Giving feedback is a critical skill in the workplace and in any social interaction. The effectiveness of the feedback, however, depends on the way it is delivered. Too much criticism may discourage people; too much praise may not help them either. If the goal of giving feedback is to help people improve and help companies increase performance, is there a framework that we can follow to achieve the desired results?
A Harvard Business Review article by Marcus Buckingham and Ashley Goodall shows that people cannot reliably rate the performance of others when it comes to evaluating abstract qualities, such as business acumen or assertiveness. The reason is that more than 50% of your rating of someone reflects your characteristics, not theirs. Research also reveals that focusing people on their shortcomings does not enable learning; it impairs it. Neuroscience also demonstrates that criticism provokes the brain’s “fight-or-flight” response and inhibits learning. Buckingham and Goodall explore a more mindful way to deliver feedback to achieve the desired results.
Useful feedback is always honest and fair, and it helps people improve. It includes having an awareness of how people receive criticism and remembering that people are different. Several considerations will have a positive effect on your feedback delivery. For example, start with the end in mind, asking yourself what concrete results you want to achieve and determining how much feedback to offer and how often. Some feedback techniques exist; each of them has its benefits and shortcomings and are appropriate for different situations.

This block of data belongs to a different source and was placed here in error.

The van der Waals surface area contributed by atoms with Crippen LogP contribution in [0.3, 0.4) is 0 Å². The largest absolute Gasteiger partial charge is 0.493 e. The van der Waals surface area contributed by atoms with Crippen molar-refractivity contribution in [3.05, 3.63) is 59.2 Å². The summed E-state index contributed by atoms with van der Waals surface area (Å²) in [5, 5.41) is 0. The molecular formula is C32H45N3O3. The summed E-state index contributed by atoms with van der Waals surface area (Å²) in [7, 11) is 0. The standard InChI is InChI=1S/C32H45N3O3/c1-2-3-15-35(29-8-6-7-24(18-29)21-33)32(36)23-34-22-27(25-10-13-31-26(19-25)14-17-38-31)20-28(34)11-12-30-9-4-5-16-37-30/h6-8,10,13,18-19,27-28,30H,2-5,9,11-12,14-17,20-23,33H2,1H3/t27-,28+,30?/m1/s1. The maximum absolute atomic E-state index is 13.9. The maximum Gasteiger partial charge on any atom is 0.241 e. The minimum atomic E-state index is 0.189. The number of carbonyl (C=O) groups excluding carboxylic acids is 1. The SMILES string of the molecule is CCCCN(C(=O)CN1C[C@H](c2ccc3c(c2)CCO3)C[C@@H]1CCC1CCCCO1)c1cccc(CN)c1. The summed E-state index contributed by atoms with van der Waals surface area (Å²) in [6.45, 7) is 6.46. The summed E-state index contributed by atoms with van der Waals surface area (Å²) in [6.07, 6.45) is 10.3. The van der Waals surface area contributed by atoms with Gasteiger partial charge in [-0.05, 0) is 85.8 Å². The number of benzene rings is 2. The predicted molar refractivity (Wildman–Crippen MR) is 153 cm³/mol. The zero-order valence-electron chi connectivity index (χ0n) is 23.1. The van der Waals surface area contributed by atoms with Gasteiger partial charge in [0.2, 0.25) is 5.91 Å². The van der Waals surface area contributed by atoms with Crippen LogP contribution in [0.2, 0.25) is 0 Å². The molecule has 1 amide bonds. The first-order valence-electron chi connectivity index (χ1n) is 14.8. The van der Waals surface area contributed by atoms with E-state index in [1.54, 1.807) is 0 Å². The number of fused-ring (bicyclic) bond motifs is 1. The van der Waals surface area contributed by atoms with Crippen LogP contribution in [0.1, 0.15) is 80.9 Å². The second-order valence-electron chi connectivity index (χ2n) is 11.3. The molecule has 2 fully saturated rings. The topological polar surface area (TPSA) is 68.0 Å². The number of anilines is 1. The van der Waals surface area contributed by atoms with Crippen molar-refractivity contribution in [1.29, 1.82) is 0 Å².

The “sandwich” technique consists of praise followed by corrective feedback followed by more praise. In other words, corrective feedback “sandwiched” between two layers of positive feedback. It presents a balanced approach that sometimes is criticized for sugarcoating the facts. However, looking deeper into Buckingham and Goodall’s research, it may be the favorite option to encourage learning in people.
The SBI tool keeps feedback objective. It follows the sequence:
Situation: Describe what happened and when Behavior: Describe the action you observed without making assumptions Impact: Explain what you thought or felt in a reaction of the behavior and allow time for the person to respond
This approach sets the stage for an open discussion and focuses on events and outcomes.
How to provide feedback is one of the hottest topics in business today. The success of any team or organization depends on effective communication and timely, thoughtful feedback. People do not do well when they are told what to do and what they must fix in themselves, especially when the feedback is given with unclear intentions. People only excel when they receive suggestions for improvement from someone who knows them, cares and recognizes the things they already do well.